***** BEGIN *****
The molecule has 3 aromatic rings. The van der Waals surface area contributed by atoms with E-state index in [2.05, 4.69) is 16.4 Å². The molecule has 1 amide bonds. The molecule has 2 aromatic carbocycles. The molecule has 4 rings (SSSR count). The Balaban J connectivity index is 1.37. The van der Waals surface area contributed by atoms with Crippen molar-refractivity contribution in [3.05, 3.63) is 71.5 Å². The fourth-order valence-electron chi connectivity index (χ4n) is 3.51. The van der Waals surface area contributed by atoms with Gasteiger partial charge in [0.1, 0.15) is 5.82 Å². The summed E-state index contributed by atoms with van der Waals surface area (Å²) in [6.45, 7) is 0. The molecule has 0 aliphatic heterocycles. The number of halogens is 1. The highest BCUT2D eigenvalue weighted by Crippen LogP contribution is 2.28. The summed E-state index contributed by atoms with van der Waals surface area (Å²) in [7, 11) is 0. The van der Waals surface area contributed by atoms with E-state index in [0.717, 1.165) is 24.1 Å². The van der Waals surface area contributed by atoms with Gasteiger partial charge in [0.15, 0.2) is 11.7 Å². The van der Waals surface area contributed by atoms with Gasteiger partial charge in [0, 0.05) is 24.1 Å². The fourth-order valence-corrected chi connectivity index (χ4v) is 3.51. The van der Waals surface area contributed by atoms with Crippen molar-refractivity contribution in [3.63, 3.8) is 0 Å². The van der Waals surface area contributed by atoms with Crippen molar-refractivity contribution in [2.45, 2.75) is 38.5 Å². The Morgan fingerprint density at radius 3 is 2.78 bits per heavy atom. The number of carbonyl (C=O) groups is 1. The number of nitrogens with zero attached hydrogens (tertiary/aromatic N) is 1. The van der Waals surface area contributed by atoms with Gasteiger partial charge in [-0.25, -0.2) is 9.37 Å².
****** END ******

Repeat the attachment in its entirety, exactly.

The molecule has 3 aromatic rings. The van der Waals surface area contributed by atoms with E-state index in [2.05, 4.69) is 16.4 Å². The molecule has 1 amide bonds. The molecule has 2 aromatic carbocycles. The molecule has 4 rings (SSSR count). The Balaban J connectivity index is 1.37. The van der Waals surface area contributed by atoms with Crippen molar-refractivity contribution in [3.05, 3.63) is 71.5 Å². The fourth-order valence-electron chi connectivity index (χ4n) is 3.51. The van der Waals surface area contributed by atoms with Gasteiger partial charge in [0.1, 0.15) is 5.82 Å². The summed E-state index contributed by atoms with van der Waals surface area (Å²) in [6.45, 7) is 0. The molecule has 0 aliphatic heterocycles. The number of halogens is 1. The highest BCUT2D eigenvalue weighted by Crippen LogP contribution is 2.28. The summed E-state index contributed by atoms with van der Waals surface area (Å²) in [7, 11) is 0. The van der Waals surface area contributed by atoms with E-state index in [0.717, 1.165) is 24.1 Å². The van der Waals surface area contributed by atoms with Gasteiger partial charge in [0.15, 0.2) is 11.7 Å². The van der Waals surface area contributed by atoms with Gasteiger partial charge in [0, 0.05) is 24.1 Å². The fourth-order valence-corrected chi connectivity index (χ4v) is 3.51. The van der Waals surface area contributed by atoms with Crippen molar-refractivity contribution in [3.63, 3.8) is 0 Å². The van der Waals surface area contributed by atoms with Crippen molar-refractivity contribution in [2.45, 2.75) is 38.5 Å². The Morgan fingerprint density at radius 3 is 2.78 bits per heavy atom. The number of carbonyl (C=O) groups is 1. The number of nitrogens with zero attached hydrogens (tertiary/aromatic N) is 1. The van der Waals surface area contributed by atoms with Gasteiger partial charge in [-0.25, -0.2) is 9.37 Å².